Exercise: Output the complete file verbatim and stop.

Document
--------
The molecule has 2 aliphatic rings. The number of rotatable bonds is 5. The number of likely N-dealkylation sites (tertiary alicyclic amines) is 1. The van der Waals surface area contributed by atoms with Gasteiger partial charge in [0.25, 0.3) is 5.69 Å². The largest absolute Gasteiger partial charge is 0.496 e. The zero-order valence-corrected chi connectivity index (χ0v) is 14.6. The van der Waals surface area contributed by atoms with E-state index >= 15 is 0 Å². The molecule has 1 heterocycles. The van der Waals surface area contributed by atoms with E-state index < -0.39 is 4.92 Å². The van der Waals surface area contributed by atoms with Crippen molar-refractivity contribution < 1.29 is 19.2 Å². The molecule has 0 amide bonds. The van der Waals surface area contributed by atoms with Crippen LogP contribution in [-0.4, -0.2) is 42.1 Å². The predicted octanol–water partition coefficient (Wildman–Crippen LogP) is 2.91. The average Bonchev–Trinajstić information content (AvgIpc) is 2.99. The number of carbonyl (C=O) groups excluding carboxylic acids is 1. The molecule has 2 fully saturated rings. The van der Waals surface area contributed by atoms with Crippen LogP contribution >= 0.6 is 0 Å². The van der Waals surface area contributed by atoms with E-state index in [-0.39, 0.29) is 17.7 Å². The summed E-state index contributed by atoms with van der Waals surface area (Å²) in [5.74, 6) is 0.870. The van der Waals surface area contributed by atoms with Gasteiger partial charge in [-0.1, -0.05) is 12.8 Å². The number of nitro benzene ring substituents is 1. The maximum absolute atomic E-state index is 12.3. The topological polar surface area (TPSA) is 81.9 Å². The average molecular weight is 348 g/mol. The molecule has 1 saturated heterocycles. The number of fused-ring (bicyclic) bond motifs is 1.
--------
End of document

The molecule has 2 aliphatic rings. The number of rotatable bonds is 5. The number of likely N-dealkylation sites (tertiary alicyclic amines) is 1. The van der Waals surface area contributed by atoms with Gasteiger partial charge in [0.25, 0.3) is 5.69 Å². The largest absolute Gasteiger partial charge is 0.496 e. The zero-order valence-corrected chi connectivity index (χ0v) is 14.6. The van der Waals surface area contributed by atoms with E-state index >= 15 is 0 Å². The molecule has 1 heterocycles. The van der Waals surface area contributed by atoms with E-state index < -0.39 is 4.92 Å². The van der Waals surface area contributed by atoms with Crippen molar-refractivity contribution < 1.29 is 19.2 Å². The molecule has 0 amide bonds. The van der Waals surface area contributed by atoms with Crippen LogP contribution in [-0.4, -0.2) is 42.1 Å². The predicted octanol–water partition coefficient (Wildman–Crippen LogP) is 2.91. The average Bonchev–Trinajstić information content (AvgIpc) is 2.99. The number of carbonyl (C=O) groups excluding carboxylic acids is 1. The molecule has 2 fully saturated rings. The van der Waals surface area contributed by atoms with Crippen LogP contribution >= 0.6 is 0 Å². The van der Waals surface area contributed by atoms with E-state index in [-0.39, 0.29) is 17.7 Å². The summed E-state index contributed by atoms with van der Waals surface area (Å²) in [5.74, 6) is 0.870. The van der Waals surface area contributed by atoms with Gasteiger partial charge in [-0.1, -0.05) is 12.8 Å². The number of nitro benzene ring substituents is 1. The maximum absolute atomic E-state index is 12.3. The topological polar surface area (TPSA) is 81.9 Å². The average molecular weight is 348 g/mol. The molecule has 1 saturated heterocycles. The number of fused-ring (bicyclic) bond motifs is 1.